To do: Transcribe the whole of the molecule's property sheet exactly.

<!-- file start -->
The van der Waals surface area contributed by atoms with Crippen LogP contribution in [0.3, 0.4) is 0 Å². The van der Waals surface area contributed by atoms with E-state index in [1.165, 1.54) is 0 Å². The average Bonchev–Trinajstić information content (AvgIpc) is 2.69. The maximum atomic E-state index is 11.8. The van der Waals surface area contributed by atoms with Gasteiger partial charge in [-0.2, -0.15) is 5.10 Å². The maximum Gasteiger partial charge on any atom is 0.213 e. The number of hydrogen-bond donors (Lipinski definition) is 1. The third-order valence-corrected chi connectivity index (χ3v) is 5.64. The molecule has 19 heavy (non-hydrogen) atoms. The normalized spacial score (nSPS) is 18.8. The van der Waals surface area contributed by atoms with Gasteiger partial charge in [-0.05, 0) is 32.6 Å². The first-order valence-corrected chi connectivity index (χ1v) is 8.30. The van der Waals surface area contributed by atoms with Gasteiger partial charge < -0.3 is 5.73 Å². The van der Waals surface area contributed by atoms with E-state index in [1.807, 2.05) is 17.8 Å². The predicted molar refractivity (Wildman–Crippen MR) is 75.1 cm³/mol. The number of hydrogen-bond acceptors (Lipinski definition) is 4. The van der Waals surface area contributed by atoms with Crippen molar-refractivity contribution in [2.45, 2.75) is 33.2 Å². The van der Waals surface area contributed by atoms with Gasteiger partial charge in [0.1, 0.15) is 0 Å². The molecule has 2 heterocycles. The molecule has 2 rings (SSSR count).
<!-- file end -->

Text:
The van der Waals surface area contributed by atoms with Crippen LogP contribution in [0.3, 0.4) is 0 Å². The van der Waals surface area contributed by atoms with E-state index in [1.165, 1.54) is 0 Å². The average Bonchev–Trinajstić information content (AvgIpc) is 2.69. The maximum atomic E-state index is 11.8. The van der Waals surface area contributed by atoms with Gasteiger partial charge in [-0.2, -0.15) is 5.10 Å². The maximum Gasteiger partial charge on any atom is 0.213 e. The number of hydrogen-bond donors (Lipinski definition) is 1. The third-order valence-corrected chi connectivity index (χ3v) is 5.64. The molecule has 19 heavy (non-hydrogen) atoms. The normalized spacial score (nSPS) is 18.8. The van der Waals surface area contributed by atoms with Gasteiger partial charge in [-0.05, 0) is 32.6 Å². The first-order valence-corrected chi connectivity index (χ1v) is 8.30. The van der Waals surface area contributed by atoms with Gasteiger partial charge < -0.3 is 5.73 Å². The van der Waals surface area contributed by atoms with E-state index in [1.807, 2.05) is 17.8 Å². The predicted molar refractivity (Wildman–Crippen MR) is 75.1 cm³/mol. The number of hydrogen-bond acceptors (Lipinski definition) is 4. The van der Waals surface area contributed by atoms with Crippen molar-refractivity contribution in [2.45, 2.75) is 33.2 Å². The van der Waals surface area contributed by atoms with Gasteiger partial charge in [0.1, 0.15) is 0 Å². The molecule has 2 heterocycles. The molecule has 2 rings (SSSR count).